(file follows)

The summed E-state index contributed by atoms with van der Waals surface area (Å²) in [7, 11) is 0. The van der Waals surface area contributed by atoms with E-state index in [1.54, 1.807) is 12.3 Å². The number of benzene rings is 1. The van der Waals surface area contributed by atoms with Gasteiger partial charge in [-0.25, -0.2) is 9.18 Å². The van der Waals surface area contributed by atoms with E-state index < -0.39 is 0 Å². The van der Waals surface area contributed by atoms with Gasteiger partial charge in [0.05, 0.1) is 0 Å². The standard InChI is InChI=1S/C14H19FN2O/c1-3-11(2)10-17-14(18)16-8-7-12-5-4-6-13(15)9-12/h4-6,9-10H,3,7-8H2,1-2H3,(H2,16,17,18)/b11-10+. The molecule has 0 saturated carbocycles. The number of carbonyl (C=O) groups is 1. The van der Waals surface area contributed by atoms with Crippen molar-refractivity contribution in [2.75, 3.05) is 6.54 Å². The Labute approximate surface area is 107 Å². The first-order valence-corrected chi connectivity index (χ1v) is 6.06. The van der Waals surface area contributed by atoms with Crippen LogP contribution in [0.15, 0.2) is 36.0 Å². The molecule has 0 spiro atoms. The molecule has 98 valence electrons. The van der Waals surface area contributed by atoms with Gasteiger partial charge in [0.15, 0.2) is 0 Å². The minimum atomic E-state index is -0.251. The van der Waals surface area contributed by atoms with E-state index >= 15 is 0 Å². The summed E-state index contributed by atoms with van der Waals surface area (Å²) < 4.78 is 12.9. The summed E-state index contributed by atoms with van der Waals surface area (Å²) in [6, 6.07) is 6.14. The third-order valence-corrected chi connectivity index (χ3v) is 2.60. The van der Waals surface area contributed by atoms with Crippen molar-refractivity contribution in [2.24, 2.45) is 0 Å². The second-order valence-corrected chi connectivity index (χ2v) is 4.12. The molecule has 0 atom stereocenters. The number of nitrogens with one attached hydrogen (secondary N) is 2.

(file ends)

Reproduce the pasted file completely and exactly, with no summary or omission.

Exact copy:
The summed E-state index contributed by atoms with van der Waals surface area (Å²) in [7, 11) is 0. The van der Waals surface area contributed by atoms with E-state index in [1.54, 1.807) is 12.3 Å². The number of benzene rings is 1. The van der Waals surface area contributed by atoms with Gasteiger partial charge in [-0.25, -0.2) is 9.18 Å². The van der Waals surface area contributed by atoms with E-state index < -0.39 is 0 Å². The van der Waals surface area contributed by atoms with Gasteiger partial charge in [0.05, 0.1) is 0 Å². The standard InChI is InChI=1S/C14H19FN2O/c1-3-11(2)10-17-14(18)16-8-7-12-5-4-6-13(15)9-12/h4-6,9-10H,3,7-8H2,1-2H3,(H2,16,17,18)/b11-10+. The molecule has 0 saturated carbocycles. The number of carbonyl (C=O) groups is 1. The van der Waals surface area contributed by atoms with Crippen molar-refractivity contribution in [2.75, 3.05) is 6.54 Å². The Labute approximate surface area is 107 Å². The first-order valence-corrected chi connectivity index (χ1v) is 6.06. The van der Waals surface area contributed by atoms with Crippen LogP contribution in [0.15, 0.2) is 36.0 Å². The molecule has 0 spiro atoms. The molecule has 98 valence electrons. The van der Waals surface area contributed by atoms with Gasteiger partial charge in [0.15, 0.2) is 0 Å². The minimum atomic E-state index is -0.251. The van der Waals surface area contributed by atoms with E-state index >= 15 is 0 Å². The summed E-state index contributed by atoms with van der Waals surface area (Å²) < 4.78 is 12.9. The summed E-state index contributed by atoms with van der Waals surface area (Å²) in [6, 6.07) is 6.14. The third-order valence-corrected chi connectivity index (χ3v) is 2.60. The van der Waals surface area contributed by atoms with Crippen molar-refractivity contribution in [2.24, 2.45) is 0 Å². The second-order valence-corrected chi connectivity index (χ2v) is 4.12. The molecule has 0 atom stereocenters. The number of nitrogens with one attached hydrogen (secondary N) is 2.